"According to Press reports, the Anglo-Americans intend
  in future to attack from the air small places, too, which
  are of no importance militarily or to the war economy, as
  a retaliatory measure against the 'V-1s.' Should this
  news prove true, the Fuehrer wishes it to be made known
  through the radio and the Press that any enemy airman who
  takes part in such an attack and is shot down will not be
  entitled to be treated as a prisoner of war, but, as soon
  as he falls into German hands will be treated as a
  murderer and killed. This measure is to apply to all
  attacks on small places which are not military targets,
                                                  [Page 103]
  communications' centres, armament targets, etc., and
  which are not of importance to the war.
  At the moment nothing is to be ordered; the only thing to
  be done is to discuss such a measure with the W.R. and
  the Foreign Office."

So that, far from modifying the matter, you, or rather,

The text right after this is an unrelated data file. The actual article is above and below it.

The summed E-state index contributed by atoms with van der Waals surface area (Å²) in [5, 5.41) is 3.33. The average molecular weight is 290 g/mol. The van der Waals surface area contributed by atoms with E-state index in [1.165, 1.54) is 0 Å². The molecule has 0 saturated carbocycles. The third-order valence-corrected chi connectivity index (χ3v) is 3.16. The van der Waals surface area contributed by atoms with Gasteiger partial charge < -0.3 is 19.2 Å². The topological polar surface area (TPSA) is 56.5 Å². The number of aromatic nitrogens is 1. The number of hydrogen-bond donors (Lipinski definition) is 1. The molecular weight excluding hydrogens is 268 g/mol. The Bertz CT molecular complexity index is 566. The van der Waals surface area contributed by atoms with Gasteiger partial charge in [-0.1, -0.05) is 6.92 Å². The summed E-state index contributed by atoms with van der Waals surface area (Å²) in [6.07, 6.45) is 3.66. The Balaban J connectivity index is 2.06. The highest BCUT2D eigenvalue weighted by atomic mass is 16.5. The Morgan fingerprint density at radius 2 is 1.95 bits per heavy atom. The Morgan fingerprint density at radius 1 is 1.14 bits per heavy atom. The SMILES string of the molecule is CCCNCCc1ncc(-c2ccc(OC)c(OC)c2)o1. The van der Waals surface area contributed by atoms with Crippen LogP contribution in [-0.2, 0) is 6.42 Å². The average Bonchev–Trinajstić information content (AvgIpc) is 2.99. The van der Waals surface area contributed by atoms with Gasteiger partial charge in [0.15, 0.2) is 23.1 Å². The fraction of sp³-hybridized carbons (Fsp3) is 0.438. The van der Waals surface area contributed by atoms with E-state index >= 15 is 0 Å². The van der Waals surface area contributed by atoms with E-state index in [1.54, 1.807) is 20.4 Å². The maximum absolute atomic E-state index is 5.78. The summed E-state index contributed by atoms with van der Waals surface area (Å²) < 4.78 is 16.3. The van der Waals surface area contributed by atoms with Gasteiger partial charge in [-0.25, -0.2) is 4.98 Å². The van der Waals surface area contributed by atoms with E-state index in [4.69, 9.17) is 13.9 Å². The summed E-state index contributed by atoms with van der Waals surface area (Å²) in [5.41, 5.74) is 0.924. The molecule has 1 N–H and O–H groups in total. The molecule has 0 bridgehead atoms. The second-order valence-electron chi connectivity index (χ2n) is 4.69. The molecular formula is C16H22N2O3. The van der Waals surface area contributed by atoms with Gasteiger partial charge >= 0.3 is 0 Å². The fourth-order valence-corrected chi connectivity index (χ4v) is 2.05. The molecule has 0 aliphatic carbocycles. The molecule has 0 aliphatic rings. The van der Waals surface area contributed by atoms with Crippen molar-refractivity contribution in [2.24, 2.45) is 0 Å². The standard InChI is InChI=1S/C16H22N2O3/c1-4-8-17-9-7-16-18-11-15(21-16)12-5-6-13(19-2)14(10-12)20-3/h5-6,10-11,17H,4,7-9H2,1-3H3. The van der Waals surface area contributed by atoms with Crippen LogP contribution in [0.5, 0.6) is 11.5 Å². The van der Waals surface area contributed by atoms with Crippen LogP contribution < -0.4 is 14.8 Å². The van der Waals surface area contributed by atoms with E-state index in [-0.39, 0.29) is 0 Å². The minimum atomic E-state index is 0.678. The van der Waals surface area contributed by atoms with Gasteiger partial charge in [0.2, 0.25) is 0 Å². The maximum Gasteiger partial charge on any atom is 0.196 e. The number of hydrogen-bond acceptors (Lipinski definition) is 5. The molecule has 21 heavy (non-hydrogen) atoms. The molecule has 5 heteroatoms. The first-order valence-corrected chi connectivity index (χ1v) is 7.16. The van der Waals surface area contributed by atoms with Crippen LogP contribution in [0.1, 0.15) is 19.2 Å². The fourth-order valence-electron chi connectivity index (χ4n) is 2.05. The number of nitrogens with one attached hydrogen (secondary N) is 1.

Hitler was increasing the severity of the measures to be

A. I do not remember this, but if that note was made at the
time, something like that must have been mentioned by him in
this conference, but I do not remember the incident.

Q. I only want to put this point to you. You have said twice
- on Friday and again today - that no order of the Wehrmacht
had been issued. It would not need an order of the Wehrmacht
to encourage the population to lynch flyers who had crashed.
All that would be required to produce that result would be
to hold off the police from arresting people who murdered
them, would it not? You would not need an order of the
Wehrmacht to encourage your population to murder flyers who
had crashed, would you?

A. No, only the Wehrmacht had the right to take a shot-down
or landed airman into custody, and protect him against being
lynched by the population, and prevent anything like that
from happening.

Q. You will agree with me that once an American or British
airman was handed over to the S.D., his chance of survival
would not be, what, one in a million? He would be killed,
would he not?

A. I did not know it then, I only heard it here. I did not
know it at the time.

Q. You will agree that that was in fact what happened. When
an airman was handed over to the S.D. he would be killed,